Under a new counter-terrorism policy, Turkey is committed to neutralizing national security threats in Syria and Iraq whether European leaders like it or not.
With the help of the west, Saudi Arabia and the United Arab Emirates succeeded in turning the “Arab spring” into an “Arab winter.”
President Trump’s dismissal of Rex Tillerson via a Twitter message together with the appointment of Mike Pompeo to head of the State Department has raised many questions about the future course of U.S. foreign policy.
How will pre-election alliances affect Turkish politics in the long term?
There are two possible scenarios: Either Pompeo can end the newly-started compromise on the YPG by supporting the U.S. Central Command (CENTCOM) or he can balance CENCTOM thanks to his expertise on documents and thus can provide Trump’s promises to Turkey be kept.
The rising tide of trade protectionism might trigger global responses to U.S. policies, but trade protectionism shall be considered with its broader impact on international financial movements as well.
The lack of clarity and confusion in regards to U.S. intentions generated great mistrust towards the U.S. in Turkey and among other U.S. allies. Thus, early signals from Pompeo will be critically important to continuing the current pause in the crisis.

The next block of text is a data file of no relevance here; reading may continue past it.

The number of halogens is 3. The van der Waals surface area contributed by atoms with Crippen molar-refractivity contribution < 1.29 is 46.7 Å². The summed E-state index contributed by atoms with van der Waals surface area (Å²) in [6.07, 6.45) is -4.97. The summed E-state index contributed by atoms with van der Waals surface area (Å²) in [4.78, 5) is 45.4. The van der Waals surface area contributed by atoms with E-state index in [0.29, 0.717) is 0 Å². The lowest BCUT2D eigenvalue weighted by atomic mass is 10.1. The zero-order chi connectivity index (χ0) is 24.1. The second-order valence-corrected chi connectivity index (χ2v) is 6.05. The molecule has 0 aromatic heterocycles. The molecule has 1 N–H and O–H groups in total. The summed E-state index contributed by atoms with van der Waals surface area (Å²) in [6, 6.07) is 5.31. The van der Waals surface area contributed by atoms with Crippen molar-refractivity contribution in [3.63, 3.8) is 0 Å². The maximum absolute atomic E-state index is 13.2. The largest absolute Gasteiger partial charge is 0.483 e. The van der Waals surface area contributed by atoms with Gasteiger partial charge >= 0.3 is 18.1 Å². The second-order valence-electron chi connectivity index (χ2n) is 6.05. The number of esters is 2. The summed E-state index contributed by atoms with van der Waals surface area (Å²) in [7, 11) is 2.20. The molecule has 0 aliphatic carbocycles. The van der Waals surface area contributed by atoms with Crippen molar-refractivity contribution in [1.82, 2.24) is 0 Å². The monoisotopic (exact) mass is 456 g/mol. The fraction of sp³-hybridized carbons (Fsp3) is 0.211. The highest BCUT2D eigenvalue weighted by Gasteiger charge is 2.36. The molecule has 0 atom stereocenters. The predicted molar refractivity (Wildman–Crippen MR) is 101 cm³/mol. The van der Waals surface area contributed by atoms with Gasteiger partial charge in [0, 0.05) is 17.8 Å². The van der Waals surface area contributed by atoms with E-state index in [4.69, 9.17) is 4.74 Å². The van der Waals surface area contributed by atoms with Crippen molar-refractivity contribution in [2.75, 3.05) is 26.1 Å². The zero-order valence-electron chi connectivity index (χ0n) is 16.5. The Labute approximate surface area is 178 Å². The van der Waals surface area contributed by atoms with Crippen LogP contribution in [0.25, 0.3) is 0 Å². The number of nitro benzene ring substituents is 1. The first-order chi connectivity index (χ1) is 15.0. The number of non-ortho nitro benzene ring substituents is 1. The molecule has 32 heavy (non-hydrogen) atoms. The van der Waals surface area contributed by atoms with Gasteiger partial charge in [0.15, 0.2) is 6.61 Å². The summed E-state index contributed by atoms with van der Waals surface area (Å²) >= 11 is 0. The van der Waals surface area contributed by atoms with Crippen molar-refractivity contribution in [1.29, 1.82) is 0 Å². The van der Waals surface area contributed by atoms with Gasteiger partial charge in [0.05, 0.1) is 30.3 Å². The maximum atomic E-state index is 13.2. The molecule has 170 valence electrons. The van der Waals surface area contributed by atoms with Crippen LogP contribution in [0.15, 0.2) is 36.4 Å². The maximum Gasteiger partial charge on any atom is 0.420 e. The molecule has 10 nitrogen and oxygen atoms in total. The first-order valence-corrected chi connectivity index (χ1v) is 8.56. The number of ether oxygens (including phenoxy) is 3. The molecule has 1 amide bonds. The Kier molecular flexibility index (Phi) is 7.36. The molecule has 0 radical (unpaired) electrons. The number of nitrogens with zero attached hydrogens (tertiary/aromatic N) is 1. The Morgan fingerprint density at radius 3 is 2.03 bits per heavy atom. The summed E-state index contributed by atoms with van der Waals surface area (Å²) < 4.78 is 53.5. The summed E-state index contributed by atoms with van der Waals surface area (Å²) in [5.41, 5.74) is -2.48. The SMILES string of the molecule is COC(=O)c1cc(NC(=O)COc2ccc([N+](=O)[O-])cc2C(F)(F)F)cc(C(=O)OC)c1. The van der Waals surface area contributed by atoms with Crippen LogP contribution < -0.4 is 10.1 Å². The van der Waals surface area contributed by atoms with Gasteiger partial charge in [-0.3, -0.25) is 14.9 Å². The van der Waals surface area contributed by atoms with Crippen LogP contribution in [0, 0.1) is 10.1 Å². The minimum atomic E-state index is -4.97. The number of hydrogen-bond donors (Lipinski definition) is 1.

The presidential elections in Egypt in March 2018 is a new step toward consolidating the oppressive regime, which was established with a global political support rather than a step towards democratization.
Will CHP be able to break the vicious cycle, contribute to democracy, find solutions to problems and inspire hope in the public? I truly hope so, but it’s a tough challenge for the CHP.
Not only Arabs but also Turkmens, Kurds and Assyrians have suffered from the PYD’s forced migration policy in Syria. The displaced people, now living in very hard conditions, are dreaming of the day they will return to their homes.